Five years. It’s been five years since Mickey Guyton’s last EP. There’s no good reason why it should have been five years in between releases for Guyton. There should have been a full album by now. I could spend a lot of words on everything surrounding the music, but I’ll digress because the music is too good to spend time on the issues of the music industry.
Onto her new EP Bridges, Guyton picks up right where she left off with her self-titled EP. Opening track “Heaven Down Here” sees Guyton seeking mercy and answers from God for a world that she sees has gone awry. It’s catchy, it has a good message and Guyton is able to showcase her dynamic voice. And even though the nature of the song is somber, it focuses on finding answers and hope, something that is relatable to anyone who is listening. “Bridges” continues this message, a song that strives and urges people to stop fighting and start building bridges instead. I really enjoy the energy of this song, as it’s uplifting and infectious. The lyrics are also grounded in realism (avoiding the cheesiness and “ra ra” of many songs of this nature) with lines like “We’re gonna need more than prayers and wishes” and “It’s gonna take way more work to fix it.”
“What Are You Gonna Tell Her?” is an absolutely devastating and honest song about the cruelty and unfairness of the world. Guyton explores the feelings of herself, as well as other young girls who grow up with aspirations of making it in music and finding out the crushing reality that comes in trying to realize these dreams. She painstakingly outlines all the unfair barriers placed around women and most importantly does not answer the question posed, but leaves it to you the listener to grapple with the answer. Guyton’s voice is absolutely unleashed in this emotional song as it should be, as it’s one of the biggest statement songs of 2020.
Guyton steps away from social issues on the next songs “Rosé” and “Salt.” They’re notably not as good as the social issue songs, which is an actually an odd thing for me to point out as usually it’s the other way around nowadays (as I’ve said numerous times, the majority of artists who tackle social issue songs completely miss the boat in terms of song quality). “Rosé” is about loving the pink-tinted wine and it falls along the lines of most drinking songs you hear in mainstream country music. But I appreciate Guyton’s blunt confession when she sings the line: “You can call it what you want, but everybody loves a good cliché.” She’s exactly right, as the majority of country music listeners eat songs like this right up (whether this is to blame for radio or the audience’s preferences, that’s for you to decide).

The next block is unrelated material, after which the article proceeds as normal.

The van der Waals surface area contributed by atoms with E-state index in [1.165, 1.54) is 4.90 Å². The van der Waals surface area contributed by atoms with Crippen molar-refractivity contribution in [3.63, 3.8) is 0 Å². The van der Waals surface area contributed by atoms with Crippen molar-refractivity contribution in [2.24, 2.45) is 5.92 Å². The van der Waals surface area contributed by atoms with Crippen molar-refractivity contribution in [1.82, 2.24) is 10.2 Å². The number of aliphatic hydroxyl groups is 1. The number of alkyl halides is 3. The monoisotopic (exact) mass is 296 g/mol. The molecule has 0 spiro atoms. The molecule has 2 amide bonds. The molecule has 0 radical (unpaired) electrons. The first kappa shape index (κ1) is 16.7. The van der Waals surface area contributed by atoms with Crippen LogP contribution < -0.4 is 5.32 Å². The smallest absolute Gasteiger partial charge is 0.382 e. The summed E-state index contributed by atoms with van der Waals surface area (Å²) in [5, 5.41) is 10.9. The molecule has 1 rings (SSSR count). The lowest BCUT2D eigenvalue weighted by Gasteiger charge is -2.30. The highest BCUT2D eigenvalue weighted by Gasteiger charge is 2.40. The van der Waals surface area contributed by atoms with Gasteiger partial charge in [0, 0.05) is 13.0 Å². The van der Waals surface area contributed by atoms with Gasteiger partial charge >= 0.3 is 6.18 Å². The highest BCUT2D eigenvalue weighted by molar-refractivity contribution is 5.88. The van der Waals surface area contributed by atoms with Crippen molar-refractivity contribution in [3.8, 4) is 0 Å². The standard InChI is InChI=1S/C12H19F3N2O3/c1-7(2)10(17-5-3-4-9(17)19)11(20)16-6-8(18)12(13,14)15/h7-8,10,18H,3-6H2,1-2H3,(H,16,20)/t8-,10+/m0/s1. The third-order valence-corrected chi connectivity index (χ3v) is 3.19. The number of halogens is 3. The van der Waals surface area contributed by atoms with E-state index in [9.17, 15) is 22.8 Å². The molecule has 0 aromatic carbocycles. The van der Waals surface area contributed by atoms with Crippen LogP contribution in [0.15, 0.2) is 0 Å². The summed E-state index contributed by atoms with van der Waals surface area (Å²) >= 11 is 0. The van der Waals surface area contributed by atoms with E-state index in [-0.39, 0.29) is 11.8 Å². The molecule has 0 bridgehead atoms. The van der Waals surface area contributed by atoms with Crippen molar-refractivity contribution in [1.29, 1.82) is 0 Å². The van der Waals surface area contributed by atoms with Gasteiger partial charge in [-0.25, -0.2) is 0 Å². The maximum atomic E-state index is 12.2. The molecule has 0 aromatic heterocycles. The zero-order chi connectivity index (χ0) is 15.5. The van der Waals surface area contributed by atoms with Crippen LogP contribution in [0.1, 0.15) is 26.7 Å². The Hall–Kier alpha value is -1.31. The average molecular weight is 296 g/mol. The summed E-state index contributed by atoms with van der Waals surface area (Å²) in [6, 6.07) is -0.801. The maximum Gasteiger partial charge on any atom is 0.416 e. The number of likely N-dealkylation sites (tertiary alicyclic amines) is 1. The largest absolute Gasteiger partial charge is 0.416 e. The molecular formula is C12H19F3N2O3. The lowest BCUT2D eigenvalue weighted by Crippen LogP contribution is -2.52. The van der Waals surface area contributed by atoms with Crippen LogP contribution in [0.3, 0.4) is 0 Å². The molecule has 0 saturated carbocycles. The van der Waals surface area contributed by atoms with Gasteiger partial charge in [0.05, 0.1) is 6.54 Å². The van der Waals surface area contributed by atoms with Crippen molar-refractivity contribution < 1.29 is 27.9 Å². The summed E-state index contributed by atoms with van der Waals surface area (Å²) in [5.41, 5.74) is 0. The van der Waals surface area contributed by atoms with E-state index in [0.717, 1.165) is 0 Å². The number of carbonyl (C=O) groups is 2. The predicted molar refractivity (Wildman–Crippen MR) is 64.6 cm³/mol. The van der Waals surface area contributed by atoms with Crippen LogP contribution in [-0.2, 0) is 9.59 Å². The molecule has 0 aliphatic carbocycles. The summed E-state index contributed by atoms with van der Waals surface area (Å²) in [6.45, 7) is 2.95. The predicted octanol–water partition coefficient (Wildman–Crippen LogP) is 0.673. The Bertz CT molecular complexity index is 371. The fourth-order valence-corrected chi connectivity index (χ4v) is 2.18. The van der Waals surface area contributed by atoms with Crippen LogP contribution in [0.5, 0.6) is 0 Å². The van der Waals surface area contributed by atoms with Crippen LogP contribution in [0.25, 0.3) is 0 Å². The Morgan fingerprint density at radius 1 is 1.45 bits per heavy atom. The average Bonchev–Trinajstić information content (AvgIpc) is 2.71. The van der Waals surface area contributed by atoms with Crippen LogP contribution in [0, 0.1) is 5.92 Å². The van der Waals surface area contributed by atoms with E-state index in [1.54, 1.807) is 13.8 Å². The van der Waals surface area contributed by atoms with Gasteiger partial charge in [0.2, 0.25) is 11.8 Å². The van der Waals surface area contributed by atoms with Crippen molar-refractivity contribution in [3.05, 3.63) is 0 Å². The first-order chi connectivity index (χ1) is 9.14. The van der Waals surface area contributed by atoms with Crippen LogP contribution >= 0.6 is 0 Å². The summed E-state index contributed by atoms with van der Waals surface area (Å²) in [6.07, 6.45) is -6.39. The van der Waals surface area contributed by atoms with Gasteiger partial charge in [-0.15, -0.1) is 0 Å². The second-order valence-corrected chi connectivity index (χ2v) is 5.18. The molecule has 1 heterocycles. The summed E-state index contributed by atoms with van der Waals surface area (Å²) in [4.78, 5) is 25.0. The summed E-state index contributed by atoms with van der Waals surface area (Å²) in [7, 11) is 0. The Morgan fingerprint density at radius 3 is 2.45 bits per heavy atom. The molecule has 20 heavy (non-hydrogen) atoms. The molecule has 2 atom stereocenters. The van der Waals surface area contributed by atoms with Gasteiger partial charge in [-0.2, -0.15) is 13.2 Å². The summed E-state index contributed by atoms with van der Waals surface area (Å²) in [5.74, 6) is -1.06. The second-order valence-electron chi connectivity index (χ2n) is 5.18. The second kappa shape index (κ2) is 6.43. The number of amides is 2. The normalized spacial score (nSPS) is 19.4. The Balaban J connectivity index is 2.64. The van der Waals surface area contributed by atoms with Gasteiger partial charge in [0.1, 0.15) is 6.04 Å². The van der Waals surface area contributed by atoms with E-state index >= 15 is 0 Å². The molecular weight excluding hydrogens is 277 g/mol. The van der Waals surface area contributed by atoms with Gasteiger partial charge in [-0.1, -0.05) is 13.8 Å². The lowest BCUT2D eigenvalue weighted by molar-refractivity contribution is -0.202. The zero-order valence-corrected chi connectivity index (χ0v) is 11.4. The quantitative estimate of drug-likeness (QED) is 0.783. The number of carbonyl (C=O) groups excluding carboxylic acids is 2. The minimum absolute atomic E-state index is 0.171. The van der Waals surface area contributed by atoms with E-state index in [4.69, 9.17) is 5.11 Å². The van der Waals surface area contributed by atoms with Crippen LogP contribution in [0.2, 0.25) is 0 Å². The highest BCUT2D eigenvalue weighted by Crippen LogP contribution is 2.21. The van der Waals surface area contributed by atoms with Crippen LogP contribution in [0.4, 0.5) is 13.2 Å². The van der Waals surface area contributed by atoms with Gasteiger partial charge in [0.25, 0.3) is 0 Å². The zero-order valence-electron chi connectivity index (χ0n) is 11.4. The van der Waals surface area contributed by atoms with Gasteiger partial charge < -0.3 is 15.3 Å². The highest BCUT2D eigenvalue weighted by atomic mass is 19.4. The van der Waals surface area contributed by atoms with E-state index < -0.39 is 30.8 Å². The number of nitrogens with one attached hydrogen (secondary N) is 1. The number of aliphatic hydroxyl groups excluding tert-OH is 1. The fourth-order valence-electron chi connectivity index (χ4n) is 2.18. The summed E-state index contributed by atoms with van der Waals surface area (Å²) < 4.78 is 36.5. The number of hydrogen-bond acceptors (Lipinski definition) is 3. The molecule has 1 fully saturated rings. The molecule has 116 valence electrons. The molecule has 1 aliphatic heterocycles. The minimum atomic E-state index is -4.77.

The same can be said of “Salt,” a song that is a cautionary warning to guys to avoid women who only want to use them. Guyton kind of flips the script here, as there are numerous songs about guys warning women about guys who use them. While it’s one of my less favorite themes in country music, the bluesy instrumentation and Guyton’s charismatic vocal performance carry the predictable lyrics to a good performance. The EP closes out with “Black Like Me,” a song I highly praised in my single review of it. As I said in my review, I’ll say it again: this is one of the most important songs you’ll hear this year and it should be a milestone moment in country music.
Mickey Guyton once again delivers a great EP with Bridges. Her voice is still one of the best in country music and she takes her songwriting to whole new level with songs that explore deep and complicated issues that many often try to avoid in their music. But Guyton doesn’t have the convenience of running away from these issues because she lives these issues and has to face them everyday. Country music is said to be about everyday people and their lives. Bridges and Mickey Guyton couldn’t fit this definition any better.